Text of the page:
The biggest advantage of Goat Format Chaos Turbo is simply the fact that it can turbo out Chaos Sorcerer. The deck is built to be able to play it whenever it needs to, and most decks do not have easy outs to a well-played Sorcerer. Continual advantage generation, coupled with the constant threat of pressure, can seal many a game for the Chaos Turbo player. Considering two players made Top 8 at FLC1 with it, it’s safe to say it’s one of the more powerful decks of the format.

Disadvantages of Chaos Turbo

However, Chaos Turbo is not without its weaknesses. In the early game, it can be difficult to establish board control, especially if a Flip monster gets lost to a Nobleman of Crossout. The deck has a hard time combating cards such as Mystic Swordsman LV2, Blade Knight, and opposing Flip monsters. It also has a hard time outing a Tsukuyomi lock, which can force the Chaos Turbo player to make suboptimal plays in order to maintain field presence.

The deck also has the ability to burn itself out quickly. This is because it’s fairly linear in what it does; it swaps versatility for power, which can backfire if resources are not used correctly.

It is also not very aggressive, at least at the start. Despite being a “turbo” deck, Chaos Turbo relies heavily on Flip monsters. this tends to result in a slow early game. The deck also usually does not run a lot of aggressive four-star monsters. Some will use Abyss Soldier, or Asura Priest, but otherwise the aggression mostly comes in the form of defensive pressure and the Chaos monsters themselves. As such, careful play and resource management is key to winning with Chaos Turbo.

Playing Against Chaos Turbo

Chaos Turbo plays a lot like other Chaos decks of Goat Format, but it’s definitely trickier. Important to note is the fact that it can dig itself out of a hole if it’s able to maintain Flip monsters on board. As such, playing against Chaos Turbo requires timing, patience, and good resource management in order to win.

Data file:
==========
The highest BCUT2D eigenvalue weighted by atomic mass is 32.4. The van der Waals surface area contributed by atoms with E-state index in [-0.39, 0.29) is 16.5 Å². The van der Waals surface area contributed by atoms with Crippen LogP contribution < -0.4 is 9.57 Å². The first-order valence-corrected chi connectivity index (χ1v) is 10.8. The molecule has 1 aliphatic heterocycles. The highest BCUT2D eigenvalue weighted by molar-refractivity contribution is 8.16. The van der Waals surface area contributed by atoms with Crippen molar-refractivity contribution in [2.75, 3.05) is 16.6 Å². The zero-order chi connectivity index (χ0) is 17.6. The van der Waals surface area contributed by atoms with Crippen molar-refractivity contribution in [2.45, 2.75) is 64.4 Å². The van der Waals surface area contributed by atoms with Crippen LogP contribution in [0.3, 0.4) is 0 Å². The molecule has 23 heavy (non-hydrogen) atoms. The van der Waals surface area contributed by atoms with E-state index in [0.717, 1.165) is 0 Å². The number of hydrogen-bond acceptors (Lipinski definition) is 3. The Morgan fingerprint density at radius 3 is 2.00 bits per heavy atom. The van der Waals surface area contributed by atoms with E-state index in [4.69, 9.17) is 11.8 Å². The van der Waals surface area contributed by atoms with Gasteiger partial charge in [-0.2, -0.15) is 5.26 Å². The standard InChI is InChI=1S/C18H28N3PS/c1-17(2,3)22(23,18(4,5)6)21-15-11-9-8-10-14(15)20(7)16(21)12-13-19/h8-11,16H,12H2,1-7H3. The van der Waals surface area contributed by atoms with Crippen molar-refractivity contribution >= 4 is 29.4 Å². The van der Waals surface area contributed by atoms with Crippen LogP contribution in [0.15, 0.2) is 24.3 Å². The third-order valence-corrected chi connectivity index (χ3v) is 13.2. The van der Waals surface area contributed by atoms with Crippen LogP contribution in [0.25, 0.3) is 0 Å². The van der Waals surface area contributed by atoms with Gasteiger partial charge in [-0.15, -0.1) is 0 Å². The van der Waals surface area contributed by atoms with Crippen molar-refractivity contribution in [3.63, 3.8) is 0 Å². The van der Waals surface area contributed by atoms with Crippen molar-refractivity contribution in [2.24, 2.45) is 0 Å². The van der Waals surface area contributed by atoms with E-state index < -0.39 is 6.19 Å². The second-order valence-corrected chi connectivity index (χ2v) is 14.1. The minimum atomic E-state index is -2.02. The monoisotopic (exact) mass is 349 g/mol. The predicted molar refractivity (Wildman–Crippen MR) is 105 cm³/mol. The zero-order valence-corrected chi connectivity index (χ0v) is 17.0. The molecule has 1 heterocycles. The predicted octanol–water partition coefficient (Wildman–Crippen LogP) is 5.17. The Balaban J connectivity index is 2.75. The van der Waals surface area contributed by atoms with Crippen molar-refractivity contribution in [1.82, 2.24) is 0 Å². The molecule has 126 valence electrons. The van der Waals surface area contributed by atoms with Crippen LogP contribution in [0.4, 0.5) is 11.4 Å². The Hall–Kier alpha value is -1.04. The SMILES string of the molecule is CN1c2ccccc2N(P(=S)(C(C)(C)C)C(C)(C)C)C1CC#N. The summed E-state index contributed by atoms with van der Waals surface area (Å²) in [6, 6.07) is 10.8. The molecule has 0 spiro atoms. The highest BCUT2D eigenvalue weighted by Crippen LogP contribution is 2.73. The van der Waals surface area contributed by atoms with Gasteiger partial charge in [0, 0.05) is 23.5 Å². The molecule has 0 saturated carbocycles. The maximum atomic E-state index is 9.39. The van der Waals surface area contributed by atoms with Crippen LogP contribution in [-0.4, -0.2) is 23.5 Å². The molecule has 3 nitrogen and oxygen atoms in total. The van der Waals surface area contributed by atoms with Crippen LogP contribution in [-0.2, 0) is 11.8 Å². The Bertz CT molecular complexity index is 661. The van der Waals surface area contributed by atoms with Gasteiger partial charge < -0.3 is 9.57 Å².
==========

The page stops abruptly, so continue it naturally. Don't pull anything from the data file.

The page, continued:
The problem with playing against any Chaos deck is its ability to drop big monsters out of seemingly nowhere. Whether it’s Chaos Control, Chaos Turbo, or something else, you have to prepare yourself for big swings in momentum. This requires solid reads and anticipating plays. Keeping yourself protected and playing the numbers game is a good way to play against Chaos Turbo. However, you also have to be able to read when their position is weak and look to exploit that.

Really, it takes practice to win against Chaos Turbo. As one of the better Chaos-oriented decks, it’s built to combat Goat Control reliably. A good Chaos player will beat a mediocre Goat Control player most of the time. This is also one of the draws of the deck – it’s less punishing of misplays. This is because the deck has the ability to swing the game on damage as soon as the graveyard is setup.

Conclusion

Chaos Turbo is a deck that has made some serious waves in Goat Format recently. And by the looks of things, it’s not going away any time soon. As such, it’s important to not only understand the deck, but know how to play it, how to counter it, and how to beat it. This comes from playing both with and against the deck.

That’s it for this time. As always, you can contact me any time at [email protected] You can also find me in the YGOPRODeck Discord Server. And make sure to read about the latest Yu-Gi-Oh! news, strategies, decks, and more, right here on YGOPRODeck.com.

Anteaus

Writer for YGOPRODeck and POJO which mainly focus on the GOAT format.